PA Becomes 2nd State to Offer Climate-Change Leadership Training
Friday, September 10, 2021
HARRISBURG, Pa. -- Pennsylvania is now the second state in the country to launch a program focused on training state and local leaders on tackling the challenges of climate change.
The Pennsylvania Climate Leadership Academy, run by the state Department of Environmental Protection (DEP), wrapped up its first program this week. About 150 people from nonprofits, state agencies, local governments and universities participated in the online courses that discussed the impacts of climate change on communities and policy-driven solutions to mitigate its effects.
Heidi Kunsch, environmental group manager for the Energy Programs Office at the DEP, said civic engagement is key to addressing environmental concerns.
"It's not about doom and gloom," Kunsch explained. "It's about taking action and all hands on deck. All of us, down to the homeowner, making changes in our own homes with the way we use energy and with the way we commute. It starts with each of us. Every one of us has a role to play."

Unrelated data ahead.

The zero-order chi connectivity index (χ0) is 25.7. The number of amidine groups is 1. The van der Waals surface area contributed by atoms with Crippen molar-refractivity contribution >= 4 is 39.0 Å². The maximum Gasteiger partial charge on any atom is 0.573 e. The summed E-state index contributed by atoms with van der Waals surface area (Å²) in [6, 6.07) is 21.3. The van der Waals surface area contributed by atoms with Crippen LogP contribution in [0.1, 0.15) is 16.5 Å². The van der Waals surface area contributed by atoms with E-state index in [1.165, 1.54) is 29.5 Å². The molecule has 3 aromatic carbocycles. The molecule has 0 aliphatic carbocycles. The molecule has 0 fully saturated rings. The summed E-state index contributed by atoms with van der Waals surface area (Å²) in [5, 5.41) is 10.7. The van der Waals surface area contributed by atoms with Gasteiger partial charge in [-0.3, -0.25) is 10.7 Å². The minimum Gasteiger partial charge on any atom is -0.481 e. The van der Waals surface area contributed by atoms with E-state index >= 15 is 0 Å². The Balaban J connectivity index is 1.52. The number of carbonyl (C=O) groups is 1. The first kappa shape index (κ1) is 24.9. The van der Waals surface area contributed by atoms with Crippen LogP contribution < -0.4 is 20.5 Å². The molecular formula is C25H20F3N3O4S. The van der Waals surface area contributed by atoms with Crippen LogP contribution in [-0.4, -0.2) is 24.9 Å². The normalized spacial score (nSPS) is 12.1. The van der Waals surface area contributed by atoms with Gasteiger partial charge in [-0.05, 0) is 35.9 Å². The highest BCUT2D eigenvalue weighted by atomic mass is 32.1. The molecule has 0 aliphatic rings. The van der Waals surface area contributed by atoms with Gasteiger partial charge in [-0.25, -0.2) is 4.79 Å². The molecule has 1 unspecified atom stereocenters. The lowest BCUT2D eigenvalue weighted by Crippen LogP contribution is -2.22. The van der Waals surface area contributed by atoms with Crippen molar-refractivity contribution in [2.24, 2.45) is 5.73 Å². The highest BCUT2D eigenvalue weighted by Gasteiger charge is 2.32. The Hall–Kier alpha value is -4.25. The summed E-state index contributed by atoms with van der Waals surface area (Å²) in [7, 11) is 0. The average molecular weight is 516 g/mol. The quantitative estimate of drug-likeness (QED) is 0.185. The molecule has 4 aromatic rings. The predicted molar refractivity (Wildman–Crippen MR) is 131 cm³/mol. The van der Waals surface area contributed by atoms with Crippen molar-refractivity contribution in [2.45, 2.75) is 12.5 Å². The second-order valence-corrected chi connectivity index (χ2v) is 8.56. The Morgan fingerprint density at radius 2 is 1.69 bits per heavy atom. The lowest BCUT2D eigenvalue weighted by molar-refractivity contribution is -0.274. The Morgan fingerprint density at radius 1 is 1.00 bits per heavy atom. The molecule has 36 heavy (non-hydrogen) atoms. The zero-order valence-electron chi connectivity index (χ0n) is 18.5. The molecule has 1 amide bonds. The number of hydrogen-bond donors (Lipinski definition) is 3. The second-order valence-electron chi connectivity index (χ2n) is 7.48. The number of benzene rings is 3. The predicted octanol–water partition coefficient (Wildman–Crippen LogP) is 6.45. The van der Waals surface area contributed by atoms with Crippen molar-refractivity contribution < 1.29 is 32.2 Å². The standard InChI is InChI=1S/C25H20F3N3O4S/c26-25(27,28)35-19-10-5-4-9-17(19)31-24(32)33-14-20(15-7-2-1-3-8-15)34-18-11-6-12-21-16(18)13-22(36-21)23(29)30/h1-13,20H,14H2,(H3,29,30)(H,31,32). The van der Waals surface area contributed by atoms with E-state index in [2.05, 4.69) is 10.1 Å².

Maryland was the first state in the U.S. to launch a Climate Leadership Academy. The next part of the training, called the Certified Climate Change Professional Program, starts in October and will offer courses on topics including climate science, greenhouse-gas emission inventories and vulnerability assessments.
Kate Semmens, science director at the Nurture Nature Center in Easton, which helps that community learn about environmental risks, is a participant in the Climate Leadership Academy. She helped develop a vulnerability assessment and Climate Action Plan for Easton, which is at the confluence of the Delaware and Lehigh rivers and at risk of flooding.
Semmens said the academy is important for municipality leaders because climate-change risks will have a direct impact on residents.
"A lot of the actions that these decision-makers can take related to climate change have co-benefits," Semmens contended. "They're gonna help with air and water quality. They're gonna help with human health. Having that understanding that you can make these changes that are going to have multiple beneficial impacts is really important going forward."
Pennsylvania's average temperature has risen nearly 2 degrees Fahrenheit since 1900. According to DEP data, the temperature will rise another 5.9 degrees by 2050 unless greenhouse-gas emissions are cut.
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